[Viewpoint] Japan’s shameful failure to apologizeThe leaves on the trees were beginning to change color in the gardens of Gyeongbok Palace when Empress Myeongseong was stabbed to death and her body burned. It was Oct. 8, 1895, and she was 44.
Hundreds of Japanese soldiers, police officers, diplomats and masterless samurai stormed the palace of a sovereign nation to murder the empress.
Imagine a squad of soldiers from a European country breaking into one of the royal palaces of England and murdering the queen. Or what if terrorists penetrated the White House and killed the first lady of the United States and burned her body in the Rose Garden? Do you think the country that perpetrated such bloody acts could go 114 years without apologizing?
Japan’s resident minister extraordinary Goro Miura, the former lieutenant general of the Imperial Army of Japan, planned and coordinated the assassination of Empress Myeongseong, who is also known as Queen Min. The masterless samurai from Japan were hired as assassins and the Japanese army and police initiated the break-in.
Heungseon Daewongun, the father of Emperor Gojong and the regent of the Joseon Dynasty, and soldiers from the Korean military joined the raiding party in order to make the assassination attempt look like a coup d’etat.
Since Miura had been the mastermind behind the heinous murder, and the military and police had played a role, the assassination of the empress is indeed a national crime committed by Imperial Japan.
If Miura thought he would be reprimanded by Emperor Meiji or Prime Minster Hirobumi Ito, he would not have committed such a crime.
We cannot confirm the people from Japan’s government involved in the crime, but Miura must have been confident that Japan would approve his “grand plan.” Miura even sent a report on the incident to Prime Minister Ito.
Lee Jong-gak, a former reporter with the Dong-A Ilbo, quoted Miura’s report in his book, “Assassin Goh Yeong-geun’s Revenge for Empress Myeongseong.”
“Please understand the circumstances before and after the incident, because it was inevitable in order to maintain the power and attain the original objective,” the book says.
Dozens of men thought to be involved in the murder, including Miura and the samurai, were put on trial in Hiroshima, but they were all acquitted because of a “lack of evidence.” Many subsequently rose to prominence in their careers.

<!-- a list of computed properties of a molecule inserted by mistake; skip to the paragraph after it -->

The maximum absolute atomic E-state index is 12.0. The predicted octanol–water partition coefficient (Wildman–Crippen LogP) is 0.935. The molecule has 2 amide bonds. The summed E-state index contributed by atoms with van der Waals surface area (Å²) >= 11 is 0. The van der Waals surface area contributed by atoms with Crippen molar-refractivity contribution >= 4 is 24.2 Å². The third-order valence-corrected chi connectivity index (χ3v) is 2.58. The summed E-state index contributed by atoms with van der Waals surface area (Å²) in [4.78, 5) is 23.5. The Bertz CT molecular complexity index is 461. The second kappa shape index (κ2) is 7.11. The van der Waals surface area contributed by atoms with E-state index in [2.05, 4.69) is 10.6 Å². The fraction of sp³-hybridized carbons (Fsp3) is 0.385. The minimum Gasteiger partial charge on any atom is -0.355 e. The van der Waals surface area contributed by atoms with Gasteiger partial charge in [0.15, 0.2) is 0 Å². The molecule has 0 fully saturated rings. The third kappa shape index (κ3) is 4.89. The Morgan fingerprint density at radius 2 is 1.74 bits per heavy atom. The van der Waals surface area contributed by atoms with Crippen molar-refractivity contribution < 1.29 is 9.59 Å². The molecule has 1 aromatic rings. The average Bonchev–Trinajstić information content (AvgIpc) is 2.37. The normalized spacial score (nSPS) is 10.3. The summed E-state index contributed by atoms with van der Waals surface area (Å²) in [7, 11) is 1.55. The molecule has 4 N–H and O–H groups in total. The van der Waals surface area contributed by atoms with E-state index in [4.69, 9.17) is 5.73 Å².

The most notable is the editor Kenzo Adachi, the editor of the Hanseong Daily. He served 14 terms in the Japanese Diet and became a minister.
There have been some attempts at apologizing. Two descendents of the assassins came to Korea in May 2005. They visited the tomb and the birthplace of Empress Myeongseong as well as Gyeongbok Palace, making apologies to the spirit of the empress on behalf of their long-dead relatives.
Also, a memorial event to enlighten people in Japan about the assassination was held in Kumamoto on the island of Kyushu, Japan where some 20 samurai involved in the crime had come from.
These courageous Japanese people have stepped forward to acknowledge the truth about what happened to Korea’s last queen, but we cannot help but ask if Japan as a nation has ever really taken responsibility for what happened.
Why hasn’t an official apology ever been issued by the emperor, prime minister, politicians or officials?
The truth is most history textbooks in Japan do not even mention the assassination.
What’s more, no Japanese leader has ever publicly stated that the next generation should learn about the crime of murdering the empress of another country.
The 1895 assassination of Empress Myeongseong was a savage event in world history, one that is without precedent.
Japanese Prime Minister Hatoyama advocates friendship. He has told President Lee Myung-bak that Japan has the courage to look straight into history.
He plans to visit Korea on Oct. 9, the day after the 114th anniversary of the assassination. We will see if he indeed has the courage to admit his country’s role in killing Myeongseong and issue a sincere apology.
President Lee Myung-bak has expressed his hope that the Emperor of Japan will visit Korea next year. If he ever comes, I hope he will stay at the official residence of Japan’s ambassador in Seongbuk-dong, northern Seoul. There, he will be able to hear the cries of Empress Myeongseong.
*The writer is an editorial writer of the JoongAng Ilbo.
by Kim Jin
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